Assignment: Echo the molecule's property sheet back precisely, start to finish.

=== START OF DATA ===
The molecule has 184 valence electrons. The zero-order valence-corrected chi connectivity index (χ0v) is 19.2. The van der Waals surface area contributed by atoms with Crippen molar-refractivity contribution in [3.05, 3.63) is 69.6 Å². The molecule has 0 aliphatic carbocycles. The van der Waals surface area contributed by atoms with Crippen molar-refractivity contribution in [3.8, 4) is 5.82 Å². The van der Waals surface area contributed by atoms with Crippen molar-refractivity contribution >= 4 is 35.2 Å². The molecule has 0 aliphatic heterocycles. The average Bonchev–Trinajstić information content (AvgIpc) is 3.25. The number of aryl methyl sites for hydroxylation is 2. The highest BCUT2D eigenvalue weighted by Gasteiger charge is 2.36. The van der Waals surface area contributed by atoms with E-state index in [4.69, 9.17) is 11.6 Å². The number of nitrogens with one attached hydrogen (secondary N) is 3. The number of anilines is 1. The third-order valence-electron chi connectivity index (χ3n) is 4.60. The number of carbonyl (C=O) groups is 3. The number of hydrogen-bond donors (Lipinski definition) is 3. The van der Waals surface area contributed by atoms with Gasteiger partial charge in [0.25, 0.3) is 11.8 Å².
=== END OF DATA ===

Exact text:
The molecule has 184 valence electrons. The zero-order valence-corrected chi connectivity index (χ0v) is 19.2. The van der Waals surface area contributed by atoms with Crippen molar-refractivity contribution in [3.05, 3.63) is 69.6 Å². The molecule has 0 aliphatic carbocycles. The van der Waals surface area contributed by atoms with Crippen molar-refractivity contribution in [3.8, 4) is 5.82 Å². The van der Waals surface area contributed by atoms with Crippen molar-refractivity contribution >= 4 is 35.2 Å². The molecule has 0 aliphatic heterocycles. The average Bonchev–Trinajstić information content (AvgIpc) is 3.25. The number of aryl methyl sites for hydroxylation is 2. The highest BCUT2D eigenvalue weighted by Gasteiger charge is 2.36. The van der Waals surface area contributed by atoms with E-state index in [4.69, 9.17) is 11.6 Å². The number of nitrogens with one attached hydrogen (secondary N) is 3. The number of anilines is 1. The third-order valence-electron chi connectivity index (χ3n) is 4.60. The number of carbonyl (C=O) groups is 3. The number of hydrogen-bond donors (Lipinski definition) is 3. The van der Waals surface area contributed by atoms with Gasteiger partial charge in [0.25, 0.3) is 11.8 Å².